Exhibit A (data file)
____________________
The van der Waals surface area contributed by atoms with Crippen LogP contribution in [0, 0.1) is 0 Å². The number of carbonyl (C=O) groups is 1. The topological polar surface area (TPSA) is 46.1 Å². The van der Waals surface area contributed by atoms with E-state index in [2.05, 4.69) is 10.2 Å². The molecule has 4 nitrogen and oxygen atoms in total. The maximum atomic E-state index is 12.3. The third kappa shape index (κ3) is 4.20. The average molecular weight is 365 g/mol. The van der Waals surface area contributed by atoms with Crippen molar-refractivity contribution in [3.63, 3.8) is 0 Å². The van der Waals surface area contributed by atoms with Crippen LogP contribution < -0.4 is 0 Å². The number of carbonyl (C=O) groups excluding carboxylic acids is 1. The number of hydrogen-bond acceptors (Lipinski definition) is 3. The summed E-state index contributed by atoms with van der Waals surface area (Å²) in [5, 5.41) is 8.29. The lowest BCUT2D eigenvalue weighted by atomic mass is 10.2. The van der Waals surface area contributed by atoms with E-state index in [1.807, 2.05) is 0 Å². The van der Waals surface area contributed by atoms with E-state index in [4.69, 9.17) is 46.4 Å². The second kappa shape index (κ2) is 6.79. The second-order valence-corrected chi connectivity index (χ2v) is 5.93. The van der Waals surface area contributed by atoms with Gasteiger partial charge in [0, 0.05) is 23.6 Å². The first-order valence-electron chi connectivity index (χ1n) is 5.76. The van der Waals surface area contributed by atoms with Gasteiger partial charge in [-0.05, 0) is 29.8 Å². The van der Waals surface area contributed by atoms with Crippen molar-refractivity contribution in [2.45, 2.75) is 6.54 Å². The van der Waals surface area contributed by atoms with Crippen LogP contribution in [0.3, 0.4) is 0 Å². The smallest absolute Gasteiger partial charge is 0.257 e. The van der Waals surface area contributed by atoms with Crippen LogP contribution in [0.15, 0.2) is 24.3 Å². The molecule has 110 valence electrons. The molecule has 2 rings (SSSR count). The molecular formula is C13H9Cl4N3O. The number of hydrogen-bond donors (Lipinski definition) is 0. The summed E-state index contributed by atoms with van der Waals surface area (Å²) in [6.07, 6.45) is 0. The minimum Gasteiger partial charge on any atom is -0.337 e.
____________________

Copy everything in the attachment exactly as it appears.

The van der Waals surface area contributed by atoms with Crippen LogP contribution in [0, 0.1) is 0 Å². The number of carbonyl (C=O) groups is 1. The topological polar surface area (TPSA) is 46.1 Å². The van der Waals surface area contributed by atoms with E-state index in [2.05, 4.69) is 10.2 Å². The molecule has 4 nitrogen and oxygen atoms in total. The maximum atomic E-state index is 12.3. The third kappa shape index (κ3) is 4.20. The average molecular weight is 365 g/mol. The van der Waals surface area contributed by atoms with Crippen molar-refractivity contribution in [3.63, 3.8) is 0 Å². The van der Waals surface area contributed by atoms with Crippen LogP contribution < -0.4 is 0 Å². The number of carbonyl (C=O) groups excluding carboxylic acids is 1. The number of hydrogen-bond acceptors (Lipinski definition) is 3. The summed E-state index contributed by atoms with van der Waals surface area (Å²) in [5, 5.41) is 8.29. The lowest BCUT2D eigenvalue weighted by atomic mass is 10.2. The van der Waals surface area contributed by atoms with E-state index in [1.807, 2.05) is 0 Å². The van der Waals surface area contributed by atoms with E-state index in [4.69, 9.17) is 46.4 Å². The second kappa shape index (κ2) is 6.79. The second-order valence-corrected chi connectivity index (χ2v) is 5.93. The van der Waals surface area contributed by atoms with Gasteiger partial charge in [0, 0.05) is 23.6 Å². The first-order valence-electron chi connectivity index (χ1n) is 5.76. The van der Waals surface area contributed by atoms with Gasteiger partial charge in [-0.05, 0) is 29.8 Å². The van der Waals surface area contributed by atoms with Crippen molar-refractivity contribution in [2.45, 2.75) is 6.54 Å². The van der Waals surface area contributed by atoms with Crippen LogP contribution in [0.3, 0.4) is 0 Å². The smallest absolute Gasteiger partial charge is 0.257 e. The van der Waals surface area contributed by atoms with Crippen LogP contribution in [0.15, 0.2) is 24.3 Å². The molecule has 110 valence electrons. The molecule has 2 rings (SSSR count). The molecular formula is C13H9Cl4N3O. The number of hydrogen-bond donors (Lipinski definition) is 0. The summed E-state index contributed by atoms with van der Waals surface area (Å²) in [6.07, 6.45) is 0. The minimum Gasteiger partial charge on any atom is -0.337 e.